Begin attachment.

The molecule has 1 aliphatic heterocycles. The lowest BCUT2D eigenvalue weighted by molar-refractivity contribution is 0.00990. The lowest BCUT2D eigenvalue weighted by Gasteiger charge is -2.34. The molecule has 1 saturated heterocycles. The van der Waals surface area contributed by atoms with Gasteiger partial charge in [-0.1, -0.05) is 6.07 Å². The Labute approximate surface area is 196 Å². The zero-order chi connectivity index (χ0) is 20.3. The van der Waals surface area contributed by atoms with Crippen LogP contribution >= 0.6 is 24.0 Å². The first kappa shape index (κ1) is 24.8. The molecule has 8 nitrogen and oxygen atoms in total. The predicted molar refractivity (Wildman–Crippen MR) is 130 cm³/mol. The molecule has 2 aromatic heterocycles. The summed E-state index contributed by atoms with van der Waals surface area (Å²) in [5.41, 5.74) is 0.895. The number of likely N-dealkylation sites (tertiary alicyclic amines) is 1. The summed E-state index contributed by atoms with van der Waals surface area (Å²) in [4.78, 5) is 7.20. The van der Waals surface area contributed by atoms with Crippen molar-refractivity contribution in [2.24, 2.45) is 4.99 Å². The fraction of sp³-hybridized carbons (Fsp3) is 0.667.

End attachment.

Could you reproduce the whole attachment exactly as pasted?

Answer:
The molecule has 1 aliphatic heterocycles. The lowest BCUT2D eigenvalue weighted by molar-refractivity contribution is 0.00990. The lowest BCUT2D eigenvalue weighted by Gasteiger charge is -2.34. The molecule has 1 saturated heterocycles. The van der Waals surface area contributed by atoms with Gasteiger partial charge in [-0.1, -0.05) is 6.07 Å². The Labute approximate surface area is 196 Å². The zero-order chi connectivity index (χ0) is 20.3. The van der Waals surface area contributed by atoms with Crippen LogP contribution >= 0.6 is 24.0 Å². The first kappa shape index (κ1) is 24.8. The molecule has 8 nitrogen and oxygen atoms in total. The predicted molar refractivity (Wildman–Crippen MR) is 130 cm³/mol. The molecule has 2 aromatic heterocycles. The summed E-state index contributed by atoms with van der Waals surface area (Å²) in [5.41, 5.74) is 0.895. The number of likely N-dealkylation sites (tertiary alicyclic amines) is 1. The summed E-state index contributed by atoms with van der Waals surface area (Å²) in [4.78, 5) is 7.20. The van der Waals surface area contributed by atoms with Crippen molar-refractivity contribution in [2.24, 2.45) is 4.99 Å². The fraction of sp³-hybridized carbons (Fsp3) is 0.667.